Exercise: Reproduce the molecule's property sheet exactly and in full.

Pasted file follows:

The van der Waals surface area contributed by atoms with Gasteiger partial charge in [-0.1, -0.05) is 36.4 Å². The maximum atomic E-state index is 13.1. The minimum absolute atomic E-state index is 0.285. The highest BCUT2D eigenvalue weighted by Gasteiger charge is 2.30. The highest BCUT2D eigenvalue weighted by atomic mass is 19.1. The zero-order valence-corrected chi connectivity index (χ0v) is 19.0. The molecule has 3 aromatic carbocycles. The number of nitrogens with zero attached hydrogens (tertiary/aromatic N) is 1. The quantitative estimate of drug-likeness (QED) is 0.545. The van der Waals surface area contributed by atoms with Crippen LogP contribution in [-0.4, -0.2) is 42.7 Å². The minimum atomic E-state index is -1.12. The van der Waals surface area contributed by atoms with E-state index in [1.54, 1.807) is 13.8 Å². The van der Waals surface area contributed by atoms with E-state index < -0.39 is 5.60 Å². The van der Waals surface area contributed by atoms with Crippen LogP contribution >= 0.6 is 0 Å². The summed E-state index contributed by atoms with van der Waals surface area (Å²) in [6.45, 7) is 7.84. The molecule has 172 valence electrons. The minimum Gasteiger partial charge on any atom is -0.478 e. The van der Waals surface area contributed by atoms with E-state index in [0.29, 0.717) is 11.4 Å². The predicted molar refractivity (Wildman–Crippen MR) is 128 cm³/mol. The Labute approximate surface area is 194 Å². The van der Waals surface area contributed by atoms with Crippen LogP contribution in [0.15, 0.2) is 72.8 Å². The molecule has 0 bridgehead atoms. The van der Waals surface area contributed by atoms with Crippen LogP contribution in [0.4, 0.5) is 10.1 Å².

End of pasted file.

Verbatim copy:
The van der Waals surface area contributed by atoms with Gasteiger partial charge in [-0.1, -0.05) is 36.4 Å². The maximum atomic E-state index is 13.1. The minimum absolute atomic E-state index is 0.285. The highest BCUT2D eigenvalue weighted by Gasteiger charge is 2.30. The highest BCUT2D eigenvalue weighted by atomic mass is 19.1. The zero-order valence-corrected chi connectivity index (χ0v) is 19.0. The molecule has 3 aromatic carbocycles. The number of nitrogens with zero attached hydrogens (tertiary/aromatic N) is 1. The quantitative estimate of drug-likeness (QED) is 0.545. The van der Waals surface area contributed by atoms with Crippen LogP contribution in [-0.4, -0.2) is 42.7 Å². The minimum atomic E-state index is -1.12. The van der Waals surface area contributed by atoms with E-state index in [1.54, 1.807) is 13.8 Å². The van der Waals surface area contributed by atoms with E-state index < -0.39 is 5.60 Å². The van der Waals surface area contributed by atoms with Crippen LogP contribution >= 0.6 is 0 Å². The summed E-state index contributed by atoms with van der Waals surface area (Å²) in [6.45, 7) is 7.84. The molecule has 172 valence electrons. The minimum Gasteiger partial charge on any atom is -0.478 e. The van der Waals surface area contributed by atoms with E-state index in [0.29, 0.717) is 11.4 Å². The predicted molar refractivity (Wildman–Crippen MR) is 128 cm³/mol. The Labute approximate surface area is 194 Å². The van der Waals surface area contributed by atoms with Crippen LogP contribution in [0.15, 0.2) is 72.8 Å². The molecule has 0 bridgehead atoms. The van der Waals surface area contributed by atoms with Crippen LogP contribution in [0.4, 0.5) is 10.1 Å².